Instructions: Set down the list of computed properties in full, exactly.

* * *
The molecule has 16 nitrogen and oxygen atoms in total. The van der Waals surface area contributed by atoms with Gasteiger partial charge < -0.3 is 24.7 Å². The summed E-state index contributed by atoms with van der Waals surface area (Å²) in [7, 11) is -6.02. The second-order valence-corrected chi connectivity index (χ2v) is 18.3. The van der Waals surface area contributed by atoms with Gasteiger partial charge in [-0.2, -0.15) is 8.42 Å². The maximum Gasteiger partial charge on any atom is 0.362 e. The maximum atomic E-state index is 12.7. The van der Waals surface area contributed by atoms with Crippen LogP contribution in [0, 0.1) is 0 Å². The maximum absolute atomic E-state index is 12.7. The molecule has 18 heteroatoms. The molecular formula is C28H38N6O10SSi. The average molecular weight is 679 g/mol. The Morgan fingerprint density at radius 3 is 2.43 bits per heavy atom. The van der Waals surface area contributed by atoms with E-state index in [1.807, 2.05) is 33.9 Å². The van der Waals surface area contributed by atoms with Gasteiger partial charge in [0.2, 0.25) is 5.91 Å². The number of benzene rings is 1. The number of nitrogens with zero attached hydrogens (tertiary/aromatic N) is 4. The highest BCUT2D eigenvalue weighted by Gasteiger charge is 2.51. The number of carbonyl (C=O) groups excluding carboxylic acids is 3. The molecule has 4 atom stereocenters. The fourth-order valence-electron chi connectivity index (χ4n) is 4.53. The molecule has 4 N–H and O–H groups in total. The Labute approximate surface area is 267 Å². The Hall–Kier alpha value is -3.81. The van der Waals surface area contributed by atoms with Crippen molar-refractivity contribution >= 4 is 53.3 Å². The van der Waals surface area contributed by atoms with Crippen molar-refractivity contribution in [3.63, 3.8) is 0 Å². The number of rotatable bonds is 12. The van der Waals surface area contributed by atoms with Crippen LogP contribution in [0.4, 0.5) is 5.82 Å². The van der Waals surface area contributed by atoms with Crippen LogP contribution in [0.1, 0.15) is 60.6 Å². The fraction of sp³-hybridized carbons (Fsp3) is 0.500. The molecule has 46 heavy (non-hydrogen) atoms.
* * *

The molecule has 16 nitrogen and oxygen atoms in total. The van der Waals surface area contributed by atoms with Gasteiger partial charge < -0.3 is 24.7 Å². The summed E-state index contributed by atoms with van der Waals surface area (Å²) in [7, 11) is -6.02. The second-order valence-corrected chi connectivity index (χ2v) is 18.3. The van der Waals surface area contributed by atoms with Gasteiger partial charge in [-0.2, -0.15) is 8.42 Å². The maximum Gasteiger partial charge on any atom is 0.362 e. The maximum atomic E-state index is 12.7. The van der Waals surface area contributed by atoms with Crippen LogP contribution in [0, 0.1) is 0 Å². The maximum absolute atomic E-state index is 12.7. The molecule has 18 heteroatoms. The molecular formula is C28H38N6O10SSi. The average molecular weight is 679 g/mol. The Morgan fingerprint density at radius 3 is 2.43 bits per heavy atom. The van der Waals surface area contributed by atoms with E-state index in [1.807, 2.05) is 33.9 Å². The van der Waals surface area contributed by atoms with Gasteiger partial charge in [0.2, 0.25) is 5.91 Å². The number of benzene rings is 1. The number of nitrogens with zero attached hydrogens (tertiary/aromatic N) is 4. The highest BCUT2D eigenvalue weighted by Gasteiger charge is 2.51. The number of carbonyl (C=O) groups excluding carboxylic acids is 3. The molecule has 4 atom stereocenters. The fourth-order valence-electron chi connectivity index (χ4n) is 4.53. The molecule has 4 N–H and O–H groups in total. The Labute approximate surface area is 267 Å². The Hall–Kier alpha value is -3.81. The van der Waals surface area contributed by atoms with Crippen molar-refractivity contribution >= 4 is 53.3 Å². The van der Waals surface area contributed by atoms with Crippen molar-refractivity contribution in [3.63, 3.8) is 0 Å². The number of rotatable bonds is 12. The van der Waals surface area contributed by atoms with Crippen LogP contribution in [0.4, 0.5) is 5.82 Å². The van der Waals surface area contributed by atoms with Crippen LogP contribution in [0.1, 0.15) is 60.6 Å². The fraction of sp³-hybridized carbons (Fsp3) is 0.500. The molecule has 46 heavy (non-hydrogen) atoms.